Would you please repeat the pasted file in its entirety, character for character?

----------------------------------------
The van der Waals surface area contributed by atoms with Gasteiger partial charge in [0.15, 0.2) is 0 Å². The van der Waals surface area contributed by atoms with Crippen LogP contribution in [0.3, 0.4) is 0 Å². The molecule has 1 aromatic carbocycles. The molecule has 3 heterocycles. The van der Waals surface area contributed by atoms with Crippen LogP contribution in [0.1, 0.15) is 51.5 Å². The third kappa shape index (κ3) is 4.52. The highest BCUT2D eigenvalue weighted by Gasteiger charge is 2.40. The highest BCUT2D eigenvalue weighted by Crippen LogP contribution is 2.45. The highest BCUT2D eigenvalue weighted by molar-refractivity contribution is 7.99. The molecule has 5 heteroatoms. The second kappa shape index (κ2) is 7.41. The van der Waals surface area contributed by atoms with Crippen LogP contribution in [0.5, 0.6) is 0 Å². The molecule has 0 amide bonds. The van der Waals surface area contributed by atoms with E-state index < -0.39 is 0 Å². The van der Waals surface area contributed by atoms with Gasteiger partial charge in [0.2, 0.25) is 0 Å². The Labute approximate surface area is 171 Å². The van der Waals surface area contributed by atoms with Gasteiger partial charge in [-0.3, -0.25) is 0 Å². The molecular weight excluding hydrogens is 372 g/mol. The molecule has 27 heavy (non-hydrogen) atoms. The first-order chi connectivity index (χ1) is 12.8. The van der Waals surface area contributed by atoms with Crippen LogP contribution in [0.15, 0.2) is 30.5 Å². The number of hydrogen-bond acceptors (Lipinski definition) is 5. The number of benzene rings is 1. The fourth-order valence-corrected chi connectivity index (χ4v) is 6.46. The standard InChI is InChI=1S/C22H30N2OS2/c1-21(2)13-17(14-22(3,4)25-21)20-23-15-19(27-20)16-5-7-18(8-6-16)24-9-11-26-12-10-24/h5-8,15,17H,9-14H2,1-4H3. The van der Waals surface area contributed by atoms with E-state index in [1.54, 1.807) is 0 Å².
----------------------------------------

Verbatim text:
The van der Waals surface area contributed by atoms with Gasteiger partial charge in [0.15, 0.2) is 0 Å². The van der Waals surface area contributed by atoms with Crippen LogP contribution in [0.3, 0.4) is 0 Å². The molecule has 1 aromatic carbocycles. The molecule has 3 heterocycles. The van der Waals surface area contributed by atoms with Crippen LogP contribution in [0.1, 0.15) is 51.5 Å². The third kappa shape index (κ3) is 4.52. The highest BCUT2D eigenvalue weighted by Gasteiger charge is 2.40. The highest BCUT2D eigenvalue weighted by Crippen LogP contribution is 2.45. The highest BCUT2D eigenvalue weighted by molar-refractivity contribution is 7.99. The molecule has 5 heteroatoms. The second kappa shape index (κ2) is 7.41. The van der Waals surface area contributed by atoms with Crippen LogP contribution in [0.5, 0.6) is 0 Å². The molecule has 0 amide bonds. The van der Waals surface area contributed by atoms with E-state index < -0.39 is 0 Å². The van der Waals surface area contributed by atoms with Gasteiger partial charge in [0.2, 0.25) is 0 Å². The Labute approximate surface area is 171 Å². The van der Waals surface area contributed by atoms with Gasteiger partial charge in [-0.3, -0.25) is 0 Å². The molecular weight excluding hydrogens is 372 g/mol. The molecule has 27 heavy (non-hydrogen) atoms. The first-order chi connectivity index (χ1) is 12.8. The van der Waals surface area contributed by atoms with Crippen LogP contribution in [0.15, 0.2) is 30.5 Å². The number of hydrogen-bond acceptors (Lipinski definition) is 5. The number of benzene rings is 1. The fourth-order valence-corrected chi connectivity index (χ4v) is 6.46. The standard InChI is InChI=1S/C22H30N2OS2/c1-21(2)13-17(14-22(3,4)25-21)20-23-15-19(27-20)16-5-7-18(8-6-16)24-9-11-26-12-10-24/h5-8,15,17H,9-14H2,1-4H3. The van der Waals surface area contributed by atoms with E-state index in [1.54, 1.807) is 0 Å².